CHIANG MAI, Thailand — At 23, Hurk Mung thought he still had a lot to learn and believed that the School for Shan State Nationalities Youth was the ideal place to do that. But the school happened to be here in Chiang Mai; Hurk Mung had to leave his village in Eastern Shan State and arrange to have forged travel papers just so he could have the education he craved for.
“I also went to school in Burma,” he says, “but the education was not good. They taught us only Burmese and the history they taught us was a lie.”
Burma’s education system has been in shambles since the 1980s, and perhaps even earlier. Various miscellaneous fees often make a mockery of the country’s supposedly free primary education, and essentially hinder most families from sending their young to school. Universities are also ordered closed, sometimes for several months, whenever there is any hint of political unrest. In the late 1990s, universities remained shut for more than a year.
But if a good education is hard to come by for the ordinary Burmese, it is usually an elusive dream for members of the country’s ethnic minorities. Hurk Mung, in fact, can be considered lucky that he got any education at all, despite being a Shan. Still, it is ironic that even in another country, he was also constantly on the run while going to school, just as he and other Shan youths had been while trying to get what passed for education in Burma.
Today, five years later, Hurk Mung still has to keep to the shadows in Thailand, where he remains an illegal migrant. But that hasn’t stopped him from teaching migrant Shan youths survival skills and human rights. He reasons, “We also suffered when we were young. So if we don’t help them, who will do it for them?”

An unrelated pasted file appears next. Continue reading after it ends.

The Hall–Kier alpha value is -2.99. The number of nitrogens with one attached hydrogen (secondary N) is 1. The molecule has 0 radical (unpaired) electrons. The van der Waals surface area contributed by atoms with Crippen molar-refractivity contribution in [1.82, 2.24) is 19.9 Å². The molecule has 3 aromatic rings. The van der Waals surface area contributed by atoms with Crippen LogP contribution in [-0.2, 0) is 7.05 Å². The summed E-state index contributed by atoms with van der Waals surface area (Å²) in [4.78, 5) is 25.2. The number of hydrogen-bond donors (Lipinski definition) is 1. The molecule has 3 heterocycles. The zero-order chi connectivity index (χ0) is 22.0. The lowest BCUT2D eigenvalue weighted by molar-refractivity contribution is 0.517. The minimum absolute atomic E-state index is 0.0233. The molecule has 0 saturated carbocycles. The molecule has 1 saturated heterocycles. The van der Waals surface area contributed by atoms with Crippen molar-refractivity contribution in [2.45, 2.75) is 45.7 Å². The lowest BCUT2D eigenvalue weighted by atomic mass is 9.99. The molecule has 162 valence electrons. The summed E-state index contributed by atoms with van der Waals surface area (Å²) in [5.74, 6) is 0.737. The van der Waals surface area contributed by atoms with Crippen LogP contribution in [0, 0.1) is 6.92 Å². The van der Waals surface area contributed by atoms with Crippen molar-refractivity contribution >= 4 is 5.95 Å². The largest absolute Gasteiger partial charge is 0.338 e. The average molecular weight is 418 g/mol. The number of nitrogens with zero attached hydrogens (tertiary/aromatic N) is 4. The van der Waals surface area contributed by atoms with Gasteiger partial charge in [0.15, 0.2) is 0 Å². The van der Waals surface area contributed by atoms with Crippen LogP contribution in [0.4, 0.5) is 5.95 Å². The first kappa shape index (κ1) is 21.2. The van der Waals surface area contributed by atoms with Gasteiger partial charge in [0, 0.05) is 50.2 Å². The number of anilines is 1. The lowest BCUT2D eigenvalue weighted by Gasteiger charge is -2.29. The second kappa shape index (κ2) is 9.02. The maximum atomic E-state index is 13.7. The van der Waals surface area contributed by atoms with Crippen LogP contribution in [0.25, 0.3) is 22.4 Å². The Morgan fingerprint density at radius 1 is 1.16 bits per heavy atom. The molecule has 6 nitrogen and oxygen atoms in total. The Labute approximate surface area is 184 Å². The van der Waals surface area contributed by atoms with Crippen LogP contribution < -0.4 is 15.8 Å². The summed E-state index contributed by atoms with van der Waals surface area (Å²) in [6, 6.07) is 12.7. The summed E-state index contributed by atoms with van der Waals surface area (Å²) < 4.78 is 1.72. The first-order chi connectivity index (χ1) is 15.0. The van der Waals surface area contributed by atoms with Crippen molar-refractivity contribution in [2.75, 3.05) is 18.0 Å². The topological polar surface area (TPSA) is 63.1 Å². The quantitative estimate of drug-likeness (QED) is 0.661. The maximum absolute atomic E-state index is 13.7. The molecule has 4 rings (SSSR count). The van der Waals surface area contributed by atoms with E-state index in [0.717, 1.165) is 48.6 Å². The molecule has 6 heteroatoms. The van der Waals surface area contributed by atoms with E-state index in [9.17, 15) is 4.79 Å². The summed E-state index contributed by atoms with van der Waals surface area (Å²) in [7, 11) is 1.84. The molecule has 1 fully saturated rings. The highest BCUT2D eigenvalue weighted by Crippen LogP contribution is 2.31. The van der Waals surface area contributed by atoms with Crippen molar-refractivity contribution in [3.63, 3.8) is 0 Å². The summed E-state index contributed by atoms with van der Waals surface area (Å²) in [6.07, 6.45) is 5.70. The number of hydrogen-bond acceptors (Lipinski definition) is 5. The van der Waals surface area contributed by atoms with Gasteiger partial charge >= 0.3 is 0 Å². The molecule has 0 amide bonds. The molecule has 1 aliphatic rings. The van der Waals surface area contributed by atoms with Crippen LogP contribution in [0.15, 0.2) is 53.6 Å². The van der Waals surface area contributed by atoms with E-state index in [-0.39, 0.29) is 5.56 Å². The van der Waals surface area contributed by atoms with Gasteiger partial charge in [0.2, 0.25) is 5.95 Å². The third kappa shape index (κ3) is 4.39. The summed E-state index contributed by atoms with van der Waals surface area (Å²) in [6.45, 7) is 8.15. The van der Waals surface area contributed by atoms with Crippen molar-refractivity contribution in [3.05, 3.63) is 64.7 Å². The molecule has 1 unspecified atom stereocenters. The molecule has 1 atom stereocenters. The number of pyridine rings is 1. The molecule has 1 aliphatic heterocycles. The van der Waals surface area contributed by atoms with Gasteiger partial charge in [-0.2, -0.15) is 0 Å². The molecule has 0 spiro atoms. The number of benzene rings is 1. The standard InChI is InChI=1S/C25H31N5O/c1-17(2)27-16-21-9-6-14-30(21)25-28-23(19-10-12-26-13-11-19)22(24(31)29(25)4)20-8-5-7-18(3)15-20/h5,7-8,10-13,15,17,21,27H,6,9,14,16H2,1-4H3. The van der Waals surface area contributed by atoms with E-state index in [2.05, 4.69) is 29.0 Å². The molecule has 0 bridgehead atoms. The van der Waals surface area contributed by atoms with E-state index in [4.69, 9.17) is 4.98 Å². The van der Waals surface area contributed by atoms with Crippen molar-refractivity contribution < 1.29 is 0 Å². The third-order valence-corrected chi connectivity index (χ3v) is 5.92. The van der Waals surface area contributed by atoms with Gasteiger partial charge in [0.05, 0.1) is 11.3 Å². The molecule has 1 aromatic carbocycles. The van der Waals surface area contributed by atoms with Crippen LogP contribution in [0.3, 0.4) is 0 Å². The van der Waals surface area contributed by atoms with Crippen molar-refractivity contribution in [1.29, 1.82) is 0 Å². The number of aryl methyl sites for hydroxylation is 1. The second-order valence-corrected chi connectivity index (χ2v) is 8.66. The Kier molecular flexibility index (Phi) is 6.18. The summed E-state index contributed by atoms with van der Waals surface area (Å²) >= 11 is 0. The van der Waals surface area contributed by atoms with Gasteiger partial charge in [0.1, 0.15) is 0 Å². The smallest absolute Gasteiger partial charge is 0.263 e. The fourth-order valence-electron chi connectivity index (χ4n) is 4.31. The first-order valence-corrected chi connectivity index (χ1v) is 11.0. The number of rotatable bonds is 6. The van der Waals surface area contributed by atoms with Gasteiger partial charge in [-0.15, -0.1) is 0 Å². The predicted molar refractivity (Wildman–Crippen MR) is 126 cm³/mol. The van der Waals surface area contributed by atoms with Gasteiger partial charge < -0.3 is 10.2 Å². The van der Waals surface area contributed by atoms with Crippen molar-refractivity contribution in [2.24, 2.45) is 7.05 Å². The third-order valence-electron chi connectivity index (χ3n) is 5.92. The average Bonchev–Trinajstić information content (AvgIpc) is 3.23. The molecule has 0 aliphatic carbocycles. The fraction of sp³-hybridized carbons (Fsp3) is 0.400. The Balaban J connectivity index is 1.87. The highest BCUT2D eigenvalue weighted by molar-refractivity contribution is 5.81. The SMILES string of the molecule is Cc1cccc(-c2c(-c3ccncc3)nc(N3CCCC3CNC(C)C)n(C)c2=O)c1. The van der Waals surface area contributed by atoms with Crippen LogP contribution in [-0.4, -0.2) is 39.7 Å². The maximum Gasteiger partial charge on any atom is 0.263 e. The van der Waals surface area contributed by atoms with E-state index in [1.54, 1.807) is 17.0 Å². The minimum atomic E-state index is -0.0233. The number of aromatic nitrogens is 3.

The classes that he and other Shan conduct, however, are done on the sly. Indeed, even the “institution” that had lured him into Thailand in the first place — the School for Shan State Nationalities Youth — is not really a formal one. Founded in 2001 by Charm Tong of the Shan Women’s Action Network (SWAN), it was meant mainly to empower Shan who had somehow landed in Northern Thailand. But the school has never had a permanent place, although it tries to keep to a certain area for at least nine months a year.
Many of its former students are now its teachers. Other alumni, among them Hurk Mung, have opted to teach Shan youths who cannot go to the school.
The children of the Shan migrants cannot attend local Thai schools because they are undocumented. Then again, even if they were allowed to go to these, they would be unable to afford the school fees and the transportation fare. This is why the migrant organisation Shan Youth Power tells teachers like Hurk Mung where the students are and makes the arrangements for the classes, in which English, Thai, and math, are the main subjects.
At one Shan camp, the classes were held either inside shanties or in the yard. A small whiteboard for one class had been brought by the instructors. The students were of varying ages, from eight to 17. In all, there were 10 students. According to the teacher, a class would usually not have more than 20 students. Children in advanced levels are also given special instruction and tutoring.
Always, though, the teachers and students are on edge – and for good reason. A week after this writer conducted interviews for this piece, the Thai Royal Police stormed the spartan headquarters of the Shan Youth Power. A teacher of the Shan children was among those arrested and thrown in jail for not having proper papers. As of this writing, he and those arrested with him are awaiting deportation to Burma, where they face possible persecution and re-education. – Joel B. Escovilla